LAS VEGAS: Years ago during a newspaper photo
shoot, illusionist Roy Horn was taking a particularly long time
coaxing one of his signature white tigers from its cage. A perplexed
observer wondered aloud why Horn couldn't just command the animal
to come forth.
"These are not trained animals," explained Horn, of the famed duo Siegfried & Roy. "This is like any other relationship. It doesn't always go as planned."
That relationship went horrifyingly awry Friday night during the Siegfried & Roy magic show when a 600-pound tiger bit Horn's neck and dragged him offstage before a sold-out crowd of 1,503 at the Mirage Hotel.
Horn, whose 59th birthday was Friday, underwent more than three hours of surgery after losing a great deal of blood. He was in critical condition Saturday at University Medical Center.
A curtain fell immediately after the attack, and a shaken Siegfried Fischbacher, 64, announced shortly thereafter that the show was canceled.
"Everyone thought it was just part of the act," said Joli Sands, 43, of Montgomery, Ala. "Roy tried to get the tiger off him at first by beating him with the microphone, so it seemed playful, not serious."
His manager, Bernie Yuman, said this was the first time Horn had been injured during a show. "In 44 years he has never had a scratch before this," he said.
The attack sent shock waves throughout the city, where the two performers and their white tigers are among the most revered performers.
"This is like if a bald eagle attacked the president of the United States," said longtime Las Vegas resident Frank Danielsohn, who was eating breakfast Saturday at the Mirage. "They are that big a deal here, both the tigers and the men."
Fischbacher and Horn have been performing with exotic animals for more than 40 years. The German-born men met in 1959 when both worked on an Atlantic ocean liner where Fischbacher was the entertainment director. Horn, a waiter who had smuggled a pet cheetah on board, suggested using the animal to spice up Fischbacher's magic act, and a new genre was born.
The flamboyant pair first appeared in Las Vegas in 1967. They performed at various hotels during the 1970s and '80s, adding Siberian tigers and jaguars along the way.
In 1982 they discovered the endangered white tigers of the Himalayas and brought a pair of cubs to Las Vegas to breed. Their facility at their Las Vegas ranch and at the Mirage is home to about 40 white tigers, most of which are rotated into and out of the magic show.
Horn told the audience Friday night that this was the first performance by the 7-year-old tiger, named Montecore, but MGM Mirage spokesman Alan Feldman said that is just a line in the script to heighten the audience's anxiety.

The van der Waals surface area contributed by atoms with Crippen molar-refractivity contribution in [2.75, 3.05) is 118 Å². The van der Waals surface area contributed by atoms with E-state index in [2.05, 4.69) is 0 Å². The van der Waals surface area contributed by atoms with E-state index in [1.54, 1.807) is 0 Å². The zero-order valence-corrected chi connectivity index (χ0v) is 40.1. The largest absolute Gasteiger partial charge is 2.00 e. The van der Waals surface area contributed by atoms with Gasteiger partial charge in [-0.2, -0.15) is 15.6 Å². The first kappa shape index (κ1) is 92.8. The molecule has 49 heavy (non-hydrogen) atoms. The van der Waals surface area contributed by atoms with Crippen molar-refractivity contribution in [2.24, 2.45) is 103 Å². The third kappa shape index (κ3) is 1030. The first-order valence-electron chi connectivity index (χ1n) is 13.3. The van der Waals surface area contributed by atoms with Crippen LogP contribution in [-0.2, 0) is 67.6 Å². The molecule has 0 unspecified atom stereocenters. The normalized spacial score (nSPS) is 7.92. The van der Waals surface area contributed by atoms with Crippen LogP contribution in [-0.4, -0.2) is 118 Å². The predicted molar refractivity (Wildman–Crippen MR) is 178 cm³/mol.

The Mirage show also features snow leopards, spotted leopards, white lions and an elephant named Gilbah.
Siegfried & Roy are big business, selling out almost all of their 10 shows a week and taking in $60 million each year in ticket sales alone at the Mirage. Since becoming the star attraction at the resort in 1990, they have become the highest-grossing act in the city's history. They signed a lifetime contract in 2001 and grace one of the largest marquees on the Las Vegas strip. The indefinite cancellation of the show leaves the jobs of 58 performers and 90 production staffers in limbo.
"We are not concerned with the impact on the act or the hotel," said Bobby Baldwin, CEO of Mirage Resorts Inc., the subsidiary of MGM Mirage that manages the property, as he waited for news at the hospital Friday.
Yet the damage to the brand was obvious immediately. Pop culture expert Alex Shear said the show's success was based largely on the illusion that the duo could turn exotic, wild beasts into obedient, docile pets.
"Where can these guys go from there?" asked Shear, whose collection of 100,000 pop-culture items is being turned into a museum. "Do you want to go watch the next horror show? The fantasy somehow is not there anymore. This is reality. People do not come to Las Vegas for reality. When you are playing with fantasy and the balloon pops, can you patch it?"
Yet if Horn recovers and the show goes on, others expect that audiences will be even more intrigued in an age where dangerous reality has become hugely entertaining.
"In the culture we live in, it'll be part of the appeal," said Hal Rothman, chairman of the history department at the University of Nevada-Las Vegas and author of "Neon Metropolis: How Las Vegas Started the 21st Century."
"You don't see people rushing off to see people do tricks with butterflies, do you?" he said.
Horn, the only one of the pair who handles the animals, is known as a doting owner and a passionate advocate for the survival of the species. He has been present for every birth and is shown in a promotional video clip at the Mirage rolling around playfully with cub tigers at the couple's estate.
On the show's Web site, Horn says his relationship with the animals is so tight that "they think I'm a strange tiger who walks on two legs."
"The irony about this is that the one person who could try to explain why
this happened is the man who was attacked," said Feldman, the
Mirage spokesman. "We just don't know."